Mealy-mouthed Rudd fails to back up Swan critique
Cornered by Euromoney, former Aussie PM Kevin Rudd was less scathing of his political rival Wayne Swan in person than he is in print.
Euromoney’s Finance Minister of the Year awards were designed as a gong for good work, to acknowledge a recession avoided, an enlightened reform advanced, an economy saved.
Australian politicians – who have been honoured just twice over its decades-long history – clearly didn’t get that memo.
Down Under, our award has become political dynamite, to explode opponents like Labor’s Paul Keating, given the accolade in 1984 for floating the Australian dollar and rejuvenating a moribund banking sector with foreign competition, reforms few expected of a union-dominated Labor government.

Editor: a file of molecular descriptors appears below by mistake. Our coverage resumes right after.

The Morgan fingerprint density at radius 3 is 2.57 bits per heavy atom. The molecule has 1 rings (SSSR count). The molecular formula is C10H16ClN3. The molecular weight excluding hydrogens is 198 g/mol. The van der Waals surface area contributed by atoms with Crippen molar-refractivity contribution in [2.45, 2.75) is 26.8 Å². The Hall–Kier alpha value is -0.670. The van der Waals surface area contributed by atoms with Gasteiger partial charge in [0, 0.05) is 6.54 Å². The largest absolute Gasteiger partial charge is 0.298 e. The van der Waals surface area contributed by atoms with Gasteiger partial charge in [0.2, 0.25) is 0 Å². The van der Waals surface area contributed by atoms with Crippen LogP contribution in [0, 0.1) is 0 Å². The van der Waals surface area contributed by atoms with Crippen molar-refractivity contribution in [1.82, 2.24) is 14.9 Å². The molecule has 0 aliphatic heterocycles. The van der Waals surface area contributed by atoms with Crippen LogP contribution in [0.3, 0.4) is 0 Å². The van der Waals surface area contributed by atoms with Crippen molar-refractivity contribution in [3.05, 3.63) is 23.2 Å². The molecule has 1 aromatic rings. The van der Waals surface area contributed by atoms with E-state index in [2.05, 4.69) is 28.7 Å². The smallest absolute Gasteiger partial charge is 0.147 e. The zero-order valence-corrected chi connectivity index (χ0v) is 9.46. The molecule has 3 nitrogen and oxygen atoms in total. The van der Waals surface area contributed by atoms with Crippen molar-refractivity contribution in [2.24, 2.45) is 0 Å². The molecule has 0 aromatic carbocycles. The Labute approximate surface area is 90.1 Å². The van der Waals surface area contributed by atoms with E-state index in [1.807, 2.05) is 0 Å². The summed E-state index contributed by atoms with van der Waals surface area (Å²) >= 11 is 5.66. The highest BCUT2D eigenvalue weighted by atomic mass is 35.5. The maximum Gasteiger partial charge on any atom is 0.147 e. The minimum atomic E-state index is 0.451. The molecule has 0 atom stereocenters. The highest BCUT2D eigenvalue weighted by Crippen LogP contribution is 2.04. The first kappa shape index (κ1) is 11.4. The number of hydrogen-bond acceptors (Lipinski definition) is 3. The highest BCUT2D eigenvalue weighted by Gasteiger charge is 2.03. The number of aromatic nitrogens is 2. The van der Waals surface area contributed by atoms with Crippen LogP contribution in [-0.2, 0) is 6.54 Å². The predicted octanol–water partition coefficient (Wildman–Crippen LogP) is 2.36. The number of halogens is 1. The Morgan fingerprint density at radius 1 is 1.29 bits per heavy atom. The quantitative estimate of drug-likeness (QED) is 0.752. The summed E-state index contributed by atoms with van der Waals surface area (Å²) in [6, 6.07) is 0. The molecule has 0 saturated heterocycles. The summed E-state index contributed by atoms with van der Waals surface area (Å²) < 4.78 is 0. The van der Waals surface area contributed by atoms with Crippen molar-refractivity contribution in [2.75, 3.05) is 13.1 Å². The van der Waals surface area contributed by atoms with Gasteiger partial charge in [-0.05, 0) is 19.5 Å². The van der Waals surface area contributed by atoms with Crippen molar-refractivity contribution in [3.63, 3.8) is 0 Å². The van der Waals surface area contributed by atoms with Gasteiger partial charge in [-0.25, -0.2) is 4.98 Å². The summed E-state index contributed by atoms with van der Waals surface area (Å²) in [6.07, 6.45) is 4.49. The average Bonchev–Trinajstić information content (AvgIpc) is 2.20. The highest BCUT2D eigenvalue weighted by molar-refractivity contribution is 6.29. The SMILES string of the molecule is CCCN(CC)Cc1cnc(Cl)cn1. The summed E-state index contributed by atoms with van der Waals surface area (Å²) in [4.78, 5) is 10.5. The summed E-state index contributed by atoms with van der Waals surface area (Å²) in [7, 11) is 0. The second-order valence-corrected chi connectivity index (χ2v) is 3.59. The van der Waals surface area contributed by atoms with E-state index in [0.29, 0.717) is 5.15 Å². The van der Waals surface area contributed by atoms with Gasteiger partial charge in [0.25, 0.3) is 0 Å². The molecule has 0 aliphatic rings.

Keating’s conservative nemesis, the never-awarded but long-serving Peter Costello, would mock Keating as the “world’s greatest treasurer”, to the delighted chortles of Costello’s jeering Liberal colleagues.
And then there’s former PM Kevin Rudd, in a category of his own. Rudd’s treasurer during his first term as PM from 2007 was fellow Queenslander Wayne Swan, who continued in the post after 2010 when Rudd was replaced as Labor leader by Julia Gillard in a coup that had Swan’s fingerprints on it.
Domestic politics aside, Swan got our award in 2011 for stewarding Australia through the ill winds that buffeted the globe in the wake of the elongated 2008 financial crisis, helping Australia become one of a handful of economies to avoid recession, an achievement acknowledged by economic minds greater than ours.